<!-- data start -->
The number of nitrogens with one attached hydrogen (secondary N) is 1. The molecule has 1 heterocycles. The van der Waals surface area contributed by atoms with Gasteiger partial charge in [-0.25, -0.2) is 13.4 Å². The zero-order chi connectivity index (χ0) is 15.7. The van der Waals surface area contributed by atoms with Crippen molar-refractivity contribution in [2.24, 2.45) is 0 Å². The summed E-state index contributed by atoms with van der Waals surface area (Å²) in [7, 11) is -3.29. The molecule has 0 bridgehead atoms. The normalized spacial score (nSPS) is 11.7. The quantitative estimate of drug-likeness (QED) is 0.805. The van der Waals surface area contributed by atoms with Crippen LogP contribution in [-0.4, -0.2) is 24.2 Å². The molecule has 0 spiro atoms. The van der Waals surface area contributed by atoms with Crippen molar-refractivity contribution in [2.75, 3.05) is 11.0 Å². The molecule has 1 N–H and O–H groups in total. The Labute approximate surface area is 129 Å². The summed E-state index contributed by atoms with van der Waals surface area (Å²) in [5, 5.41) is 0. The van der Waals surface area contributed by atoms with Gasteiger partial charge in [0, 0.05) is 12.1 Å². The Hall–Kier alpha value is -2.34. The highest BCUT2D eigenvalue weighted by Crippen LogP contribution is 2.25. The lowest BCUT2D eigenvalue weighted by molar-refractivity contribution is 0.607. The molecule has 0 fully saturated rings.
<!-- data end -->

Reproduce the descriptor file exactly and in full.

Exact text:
The number of nitrogens with one attached hydrogen (secondary N) is 1. The molecule has 1 heterocycles. The van der Waals surface area contributed by atoms with Gasteiger partial charge in [-0.25, -0.2) is 13.4 Å². The zero-order chi connectivity index (χ0) is 15.7. The van der Waals surface area contributed by atoms with Crippen molar-refractivity contribution in [2.24, 2.45) is 0 Å². The summed E-state index contributed by atoms with van der Waals surface area (Å²) in [7, 11) is -3.29. The molecule has 0 bridgehead atoms. The normalized spacial score (nSPS) is 11.7. The quantitative estimate of drug-likeness (QED) is 0.805. The van der Waals surface area contributed by atoms with Crippen LogP contribution in [-0.4, -0.2) is 24.2 Å². The molecule has 0 spiro atoms. The van der Waals surface area contributed by atoms with Crippen molar-refractivity contribution in [2.75, 3.05) is 11.0 Å². The molecule has 1 N–H and O–H groups in total. The Labute approximate surface area is 129 Å². The summed E-state index contributed by atoms with van der Waals surface area (Å²) in [5, 5.41) is 0. The van der Waals surface area contributed by atoms with Gasteiger partial charge in [0, 0.05) is 12.1 Å². The Hall–Kier alpha value is -2.34. The highest BCUT2D eigenvalue weighted by Crippen LogP contribution is 2.25. The lowest BCUT2D eigenvalue weighted by molar-refractivity contribution is 0.607. The molecule has 0 fully saturated rings.